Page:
For example, small BP and composite motors both used to be simply called Class C explosives. BP motors are now classified as UN0432, Class 1.4S, whereas Small (<30g) composite single use became UN0349 1.4S. There are lots additional classifications for various sizes and types of motors. See Table 1 for a list of applicable UN numbers, and Tables 2 through 5 for how they apply to many of the current motor manufacturers.

When the system was first being used, there was a tendency to treat the new classifications just like the old ones. Aerotech has a letter from the DOT on their site, for example, issuing EX numbers for RMS kits and designating them UN0351 1.4C. And, “to facilitate translation to the UN system,” the DOT helpfully adds the translation “Toy Propellant Devices.” So, before 12/98, these RMS kits were classified by DOT in a way that exempted them from regulation by BATF (because of the reference by BATF to DOT’s 49 CFR 173.100 (u) and their own definition of Common Fireworks).

Then BATF changed the rules. First, they deleted the definition of Common Fireworks in the rules that became effective 12/98. Instead, they substituted “Consumer Fireworks” which sounded a lot like the earlier definition EXCEPT that it lists specific UN numbers–in this case UN0336 and UN0337–instead of the more general Class C explosives. Neither UN0336 and UN0337 are relevant to rocketry, and in fact are used for materials classified as 1.4G. This is important for some states that regulate materials by class instead of specific UN number–for example, you may have much more of a problem complying with local standards for 1.4G than you do for 1.4S, which is what Estes motors are. Materials classified as 1.4G may be banned as fireworks!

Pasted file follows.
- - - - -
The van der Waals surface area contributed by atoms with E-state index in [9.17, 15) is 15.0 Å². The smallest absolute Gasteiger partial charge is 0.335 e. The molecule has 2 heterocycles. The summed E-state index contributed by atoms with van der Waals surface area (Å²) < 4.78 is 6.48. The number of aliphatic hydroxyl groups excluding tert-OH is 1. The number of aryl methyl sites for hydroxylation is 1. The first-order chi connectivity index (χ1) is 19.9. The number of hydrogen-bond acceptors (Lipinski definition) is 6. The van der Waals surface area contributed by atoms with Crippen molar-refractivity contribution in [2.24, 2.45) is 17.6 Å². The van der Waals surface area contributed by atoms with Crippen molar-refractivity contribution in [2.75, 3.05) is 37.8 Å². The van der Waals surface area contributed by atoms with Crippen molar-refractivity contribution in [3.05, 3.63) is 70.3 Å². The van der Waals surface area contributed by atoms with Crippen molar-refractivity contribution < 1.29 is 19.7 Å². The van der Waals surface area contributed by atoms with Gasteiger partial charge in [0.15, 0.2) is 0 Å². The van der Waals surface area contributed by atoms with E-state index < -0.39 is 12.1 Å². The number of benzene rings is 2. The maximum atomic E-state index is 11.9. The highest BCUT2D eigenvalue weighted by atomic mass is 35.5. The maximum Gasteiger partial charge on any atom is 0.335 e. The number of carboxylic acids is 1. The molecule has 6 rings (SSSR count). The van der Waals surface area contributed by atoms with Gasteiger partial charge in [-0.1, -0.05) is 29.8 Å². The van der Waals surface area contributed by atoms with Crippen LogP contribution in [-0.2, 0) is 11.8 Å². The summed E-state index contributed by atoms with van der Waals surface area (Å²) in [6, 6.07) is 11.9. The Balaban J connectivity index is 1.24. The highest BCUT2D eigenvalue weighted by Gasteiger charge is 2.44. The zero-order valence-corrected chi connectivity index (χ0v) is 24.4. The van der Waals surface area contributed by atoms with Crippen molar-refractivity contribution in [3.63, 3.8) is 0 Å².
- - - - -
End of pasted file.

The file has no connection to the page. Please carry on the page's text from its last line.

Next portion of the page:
BATF also changed our key exemption clause, 27 CFR 55.141 (a) (7), to exempt only:

“The importation, distribution, and storage of fireworks classified as UN0336, UN0337, UN0431, or UN0432 explosives by the U.S. Department of Transportation at 49 CFR 172.101 and generally known as “consumer fireworks” or “articles pyrotechnic.”

UN0336 and UN0337 are for fireworks. UN0431 and UN0432 are “articles pyrotechnic.” UN0432 in particular is the designation given by the DOT to small black powder rocket motors, so Estes and Quest are still exempt.

However, none of the UN numbers used for composite propellant motors were included, even for those classified as 1.4S, just like Estes motors are. This is apparently not what the BATF intended.

As a result, a letter ( was issued on 1/5/99 to BATF Division Directors acknowledging the error and directing that, pending a new rule making process, no enforcement action be taken regarding the importation, distribution, and storage of a list of explosives including:

“Model rocket motors classified by the U.S. Department of Transportation at 49 CFR 172.101 as UN0349, UNO351, UN0471, NA0276, or NA0323; consisting of ammonium perchlorate composite propellant, black powder, or other similar low explosives; containing no more than 62.5 grams propellant weight; and designed as single use motors or as reload kits.”